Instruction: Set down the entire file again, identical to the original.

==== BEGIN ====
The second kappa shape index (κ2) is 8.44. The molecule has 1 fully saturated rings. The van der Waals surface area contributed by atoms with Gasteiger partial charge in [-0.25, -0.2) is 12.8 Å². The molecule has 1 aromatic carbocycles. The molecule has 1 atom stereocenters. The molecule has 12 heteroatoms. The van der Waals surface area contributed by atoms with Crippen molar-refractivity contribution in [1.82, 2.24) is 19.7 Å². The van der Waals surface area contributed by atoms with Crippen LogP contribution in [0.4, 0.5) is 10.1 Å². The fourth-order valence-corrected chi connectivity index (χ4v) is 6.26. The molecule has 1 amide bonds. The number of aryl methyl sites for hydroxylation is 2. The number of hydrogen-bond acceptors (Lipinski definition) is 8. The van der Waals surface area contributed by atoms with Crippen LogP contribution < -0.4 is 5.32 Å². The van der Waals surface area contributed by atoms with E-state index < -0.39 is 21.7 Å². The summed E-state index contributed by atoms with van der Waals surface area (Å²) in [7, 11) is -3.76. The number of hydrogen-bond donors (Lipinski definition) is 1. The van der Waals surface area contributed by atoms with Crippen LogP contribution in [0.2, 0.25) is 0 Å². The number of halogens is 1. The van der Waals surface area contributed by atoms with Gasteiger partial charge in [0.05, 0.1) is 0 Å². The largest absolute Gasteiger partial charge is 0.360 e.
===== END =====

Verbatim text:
The second kappa shape index (κ2) is 8.44. The molecule has 1 fully saturated rings. The van der Waals surface area contributed by atoms with Gasteiger partial charge in [-0.25, -0.2) is 12.8 Å². The molecule has 1 aromatic carbocycles. The molecule has 1 atom stereocenters. The molecule has 12 heteroatoms. The van der Waals surface area contributed by atoms with Crippen molar-refractivity contribution in [1.82, 2.24) is 19.7 Å². The van der Waals surface area contributed by atoms with Crippen LogP contribution in [0.4, 0.5) is 10.1 Å². The fourth-order valence-corrected chi connectivity index (χ4v) is 6.26. The molecule has 1 amide bonds. The number of aryl methyl sites for hydroxylation is 2. The number of hydrogen-bond acceptors (Lipinski definition) is 8. The van der Waals surface area contributed by atoms with Crippen LogP contribution < -0.4 is 5.32 Å². The van der Waals surface area contributed by atoms with E-state index < -0.39 is 21.7 Å². The summed E-state index contributed by atoms with van der Waals surface area (Å²) in [7, 11) is -3.76. The number of hydrogen-bond donors (Lipinski definition) is 1. The van der Waals surface area contributed by atoms with Crippen LogP contribution in [0.2, 0.25) is 0 Å². The number of halogens is 1. The van der Waals surface area contributed by atoms with Gasteiger partial charge in [0.05, 0.1) is 0 Å². The largest absolute Gasteiger partial charge is 0.360 e.